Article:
Chai Tea and Chai Lattes are both warm, spicy, and delicious drinks but with their own distinct tastes and textures. If you are unsure of the difference, this article may be able to help!
Chai tea has been served in India for thousands of years, but this popular drink with a beautiful blend of spices and tea is now popular with tea enthusiasts in coffee shops around the world. As it has spread, it has been transformed into many different drinks and treats.
This diversity is a blessing and a curse. It’s great when you want the flavor of chai in a creamy, dreamy drink, but it’s a problem when you don’t know how to order exactly what you are craving.
Knowing the difference between Chai Tea and a Chai Tea Latte is a great place to start to truly determine your personal preference. Both offer the delicious, spiced flavor of chai but one is much sweeter and creamier while the other is stronger in flavor.
What is Chai Tea?
Chai Tea is a loose-leaf black tea spiced with cinnamon, ginger, cardamom, cloves, and black pepper. It is usually served with a splash of milk and honey or sugar.
The exact recipe for Chai Tea varies from one region to the next. In India, where tea was born, it is usually called masala chai. “Chai” is the Hindi word for “tea” and “masala” translates to “spice”. So “masala chai” literally translates to “spiced tea”.
Traditional masala chai was first created as a healing beverage for the royal court of the Indian subcontinent. Originally, it didn’t contain any tea. The spices alone were steeped together to create a drink that was flavorful and shared far and wide for its healing abilities.
Each region would add its own spices to add to the flavor and the health benefits. Ginger was a popular remedy to help with digestion. Cinnamon was thought to improve respiratory function. Cardamom was included to elevate your mood and cloves were a natural pain reliever. Together the spices were flavorful and thought to help fight off diseases and discomfort.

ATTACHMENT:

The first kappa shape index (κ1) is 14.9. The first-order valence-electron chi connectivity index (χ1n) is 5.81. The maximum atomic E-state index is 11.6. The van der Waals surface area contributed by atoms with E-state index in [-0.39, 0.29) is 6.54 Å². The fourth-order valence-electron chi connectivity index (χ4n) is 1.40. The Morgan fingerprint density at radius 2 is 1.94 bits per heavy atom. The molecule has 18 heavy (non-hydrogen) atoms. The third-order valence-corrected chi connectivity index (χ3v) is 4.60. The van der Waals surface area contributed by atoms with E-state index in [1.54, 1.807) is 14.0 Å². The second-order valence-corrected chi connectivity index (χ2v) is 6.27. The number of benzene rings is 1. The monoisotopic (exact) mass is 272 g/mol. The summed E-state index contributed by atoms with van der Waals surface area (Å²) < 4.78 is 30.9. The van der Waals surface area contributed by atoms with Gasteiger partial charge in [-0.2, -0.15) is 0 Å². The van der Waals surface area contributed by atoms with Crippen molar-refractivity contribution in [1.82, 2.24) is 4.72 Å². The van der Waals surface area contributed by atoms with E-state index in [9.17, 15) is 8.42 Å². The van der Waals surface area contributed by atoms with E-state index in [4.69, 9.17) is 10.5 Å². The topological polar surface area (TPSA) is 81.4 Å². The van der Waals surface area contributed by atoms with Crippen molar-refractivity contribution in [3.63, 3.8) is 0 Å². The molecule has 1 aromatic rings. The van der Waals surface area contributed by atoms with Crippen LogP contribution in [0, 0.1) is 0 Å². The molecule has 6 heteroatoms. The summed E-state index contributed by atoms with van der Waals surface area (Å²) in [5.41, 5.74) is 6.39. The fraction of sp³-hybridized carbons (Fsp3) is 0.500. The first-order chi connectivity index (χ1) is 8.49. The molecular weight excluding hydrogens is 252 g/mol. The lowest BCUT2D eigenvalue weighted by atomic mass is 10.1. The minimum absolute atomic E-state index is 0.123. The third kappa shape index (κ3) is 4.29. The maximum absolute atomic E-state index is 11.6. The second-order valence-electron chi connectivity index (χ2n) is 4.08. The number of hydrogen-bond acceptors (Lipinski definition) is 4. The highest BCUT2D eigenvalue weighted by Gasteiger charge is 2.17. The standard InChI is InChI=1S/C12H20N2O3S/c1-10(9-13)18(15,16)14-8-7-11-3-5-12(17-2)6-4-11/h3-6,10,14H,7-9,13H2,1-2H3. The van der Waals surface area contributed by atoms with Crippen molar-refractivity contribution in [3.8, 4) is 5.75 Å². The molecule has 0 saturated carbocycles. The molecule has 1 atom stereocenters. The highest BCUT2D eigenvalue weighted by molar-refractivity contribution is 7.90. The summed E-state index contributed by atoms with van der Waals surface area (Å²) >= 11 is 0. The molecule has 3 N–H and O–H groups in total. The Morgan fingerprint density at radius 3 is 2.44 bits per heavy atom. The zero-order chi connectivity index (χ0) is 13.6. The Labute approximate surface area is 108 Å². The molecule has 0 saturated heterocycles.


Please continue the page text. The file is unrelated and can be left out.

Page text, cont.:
As the drink developed over thousands of years the blend of black tea was added along with milk and honey. The tea and milk may have been added by the British who really started and grew the tea industry in India to compete with Chinese tea production. The British were fans of a strong black tea, sweetened with milk and sugar. Most of the black tea produced today comes from certain regions in India.
You can find Chai Tea bags for sale in many grocery stores in addition to loose leaves. A cup of Chai Tea is perfect to warm you up on a cold day and also fight off infections during changing seasons.
What is Chai Latte?
A Chai Latte contains many of the same spices as Chai Tea but rather than being brewed in hot water and having milk added, a Chai Latte is often brewed directly in warm milk or it has a high milk ratio in the drink. This is the primary difference between the two.
The exact history of the Chai Latte is not clear. It may have been created because tea is expensive and adding milk and sugar can help stretch the flavor further. It may also have been created to be more appealing to a Western palate as it has a very lovely creamy texture.
Despite having “latte” in the name, a Chai Latte does not have any coffee in it. “Latte” is the Italian word for “milk”. It is usually used to describe an espresso drink with foam, but in this case Chai Latte translates to milk tea (Check out this Japanese Milk Tea Recipe too!).
A lot of Chai Lattes are made with a syrup or drink mix that has the flavor of chai but may not be freshly steeped.
Spices Used in Chai Drinks
There is no set recipe for chai and the exact spices may vary from one region to the next but there are a set of whole spices that have become essential for creating the perfect chai drink. You’ll find these spices in both Chai Tea and Chai Lattes.
- Cinnamon: Cinnamon is a popular spice for warm, comforting drinks and chai definitely falls in that category. It pairs perfectly with the rest of the spices to bring them all together.
- Cloves: Cloves are also popular in spiced drinks and help enhance the flavor of cinnamon. Cloves are high in antioxidants and have antibacterial and anti-inflammatory properties.
- Cardamom: Cardamom pods have a slightly earthy flavor that blends well with cinnamon and cloves. It’s also thought to lower blood pressure and improve breathing.
- Fresh Ginger: Fresh ginger root is slightly spicy. It’s good for digestion and can help reduce nausea.